What's driving supplier-channel relationships?

Major IT companies identify SMBs as their best hope for growth, and must partner with systems integrators and VARs to get to them. But can they overcome the distrust they've sewn?

Eye on partner programs
What do your suppliers need to do to fix their relationship with you? Join the open (and anonymous) discussion on the Channel Marker weblog. And watch for upcoming analysis of the major partner programs on SearchITChannel.com.

As we prepared to launch SearchITChannel.com and its daughter sites over the past few months, I spent a lot of time listening to people who labor in the information technology channel and those who run the channel programs at a number of major IT companies. I took away two major themes: Vendors are as hungry as ever for channel partners; and resellers, integrators and consultants are more suspicious than ever of vendors.

The reasons for the former are pretty clear: Regardless of how much they invest in direct sales and services organizations, the major IT players are utterly dependent on the channel to get their product in the hands (or the data centers) of most of their customers. The reason for the suspicion is equally evident: Channel companies increasingly see suppliers' services efforts and other initiatives competing with them for customers.

Microsoft, IBM, Hewlett-Packard and other major tech suppliers spend billions of dollars on their channel programs, and for good reason -- the channel is the only route to most of their market.

Microsoft has perhaps the biggest partner program of them all, with an annual budget of about $2 billion, according to Allison Watson, corporate vice president of Microsoft's worldwide partner group. And there's a simple reason for that. "Over 96 percent of Microsoft's revenue flows through our partners," she told me.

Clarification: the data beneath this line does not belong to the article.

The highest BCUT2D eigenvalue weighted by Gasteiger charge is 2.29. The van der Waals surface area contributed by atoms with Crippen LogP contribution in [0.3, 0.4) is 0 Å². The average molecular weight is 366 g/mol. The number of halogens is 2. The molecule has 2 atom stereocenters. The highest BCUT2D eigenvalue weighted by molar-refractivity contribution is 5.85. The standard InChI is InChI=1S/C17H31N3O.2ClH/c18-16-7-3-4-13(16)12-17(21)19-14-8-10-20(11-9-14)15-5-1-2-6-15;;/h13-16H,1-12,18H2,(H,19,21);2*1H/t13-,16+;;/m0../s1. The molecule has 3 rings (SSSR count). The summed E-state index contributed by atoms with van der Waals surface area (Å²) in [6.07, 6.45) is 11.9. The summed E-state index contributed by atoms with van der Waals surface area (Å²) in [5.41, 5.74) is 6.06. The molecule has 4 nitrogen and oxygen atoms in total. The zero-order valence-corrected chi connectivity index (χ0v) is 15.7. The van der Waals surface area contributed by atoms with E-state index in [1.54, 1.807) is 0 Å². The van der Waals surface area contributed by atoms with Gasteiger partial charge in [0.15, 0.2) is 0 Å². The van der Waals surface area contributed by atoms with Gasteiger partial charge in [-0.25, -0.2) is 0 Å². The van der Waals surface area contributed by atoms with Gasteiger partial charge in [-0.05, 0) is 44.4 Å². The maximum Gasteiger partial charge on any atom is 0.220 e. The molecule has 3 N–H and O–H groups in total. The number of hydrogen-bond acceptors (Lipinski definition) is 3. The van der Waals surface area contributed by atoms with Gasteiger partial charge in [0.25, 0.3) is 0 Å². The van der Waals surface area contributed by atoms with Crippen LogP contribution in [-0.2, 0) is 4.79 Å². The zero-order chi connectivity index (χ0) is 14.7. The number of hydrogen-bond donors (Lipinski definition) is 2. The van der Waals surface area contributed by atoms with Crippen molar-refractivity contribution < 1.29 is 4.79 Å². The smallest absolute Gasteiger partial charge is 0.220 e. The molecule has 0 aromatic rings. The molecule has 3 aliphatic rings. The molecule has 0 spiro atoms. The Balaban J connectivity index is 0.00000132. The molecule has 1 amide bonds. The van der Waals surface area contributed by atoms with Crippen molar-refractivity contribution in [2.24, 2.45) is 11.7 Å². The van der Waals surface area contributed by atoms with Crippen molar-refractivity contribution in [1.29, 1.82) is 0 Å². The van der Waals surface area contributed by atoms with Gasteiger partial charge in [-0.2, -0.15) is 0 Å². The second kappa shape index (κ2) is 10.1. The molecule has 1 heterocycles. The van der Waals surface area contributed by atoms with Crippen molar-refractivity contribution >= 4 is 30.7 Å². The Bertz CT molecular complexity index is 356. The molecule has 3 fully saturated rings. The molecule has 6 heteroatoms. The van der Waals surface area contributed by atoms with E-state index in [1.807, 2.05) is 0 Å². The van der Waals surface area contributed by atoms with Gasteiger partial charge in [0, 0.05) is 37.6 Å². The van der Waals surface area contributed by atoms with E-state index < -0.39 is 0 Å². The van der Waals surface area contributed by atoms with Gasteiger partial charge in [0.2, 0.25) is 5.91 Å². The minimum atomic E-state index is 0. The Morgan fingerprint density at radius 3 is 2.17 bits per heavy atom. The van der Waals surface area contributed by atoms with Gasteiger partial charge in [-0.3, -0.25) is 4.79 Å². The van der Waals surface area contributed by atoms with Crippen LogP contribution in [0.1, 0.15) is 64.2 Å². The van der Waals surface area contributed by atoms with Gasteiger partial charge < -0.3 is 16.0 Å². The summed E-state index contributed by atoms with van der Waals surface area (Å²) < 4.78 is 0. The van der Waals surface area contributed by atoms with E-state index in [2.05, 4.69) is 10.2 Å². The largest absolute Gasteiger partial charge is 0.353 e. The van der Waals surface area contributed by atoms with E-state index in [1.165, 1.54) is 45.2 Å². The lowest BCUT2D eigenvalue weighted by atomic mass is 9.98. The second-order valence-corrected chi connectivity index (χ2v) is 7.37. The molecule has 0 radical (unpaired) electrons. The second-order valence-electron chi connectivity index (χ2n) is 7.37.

While that number includes original equipment manufacturers (OEMs) who ship Windows preinstalled, and big-box stores like Best Buy, Microsoft depends on value-added resellers (VARs), systems integrators and consultants to deliver its products to small and medium-size companies. "For 42 million customers," Watson said, "our only go-to-market route is our partners."

Even suppliers with their own dedicated services businesses depend heavily on the channel. IBM officials said that between 35 and 40% of the company's revenue comes through "skill partners" -- VARs, systems integrators and consultants. "We can only reach 10% of the market with (IBM Global Services)," said Buell Duncan, IBM's GM of ISV and Developer Relations. The other 90% of IBM's potential market, he said, can only be reached by partnering.

That's why IBM is offering a partner certification and advertising mark program for service-oriented architecture, and offering free product training and certification to members of its partner program. In our meetings with IBM partner program executives, they also played up IBM's ability to do joint sales and to provide access to leads.

All this additional love for channel partners apparently is starting to have an impact for IBM. Susan Eustis, president of Wintergreen Research in Lexington, Mass., told SearchITChannel.com news director Kevin Fogarty, "Three years ago partners were saying 'IBM has dumped on us and treated us like dirt. Now they're saying that IBM is much better; that it says it needs them. And it's true that IBM does need them. It can't get into those smaller and midsized companies without them."

IBM's change of heart is hardly unique -- since tech vendors have identified small and midmarket businesses as their best hope for growth, almost everyone is trying to get cozy with the channel again. But not all of them are following the same warm-and-fuzzy path. And many systems integrators, consultants and VARs distrust the quality of the leads and other information that they get from their vendor partners.

That's probably not going to change anytime soon, unless the forces of the channel market shake vendors up.

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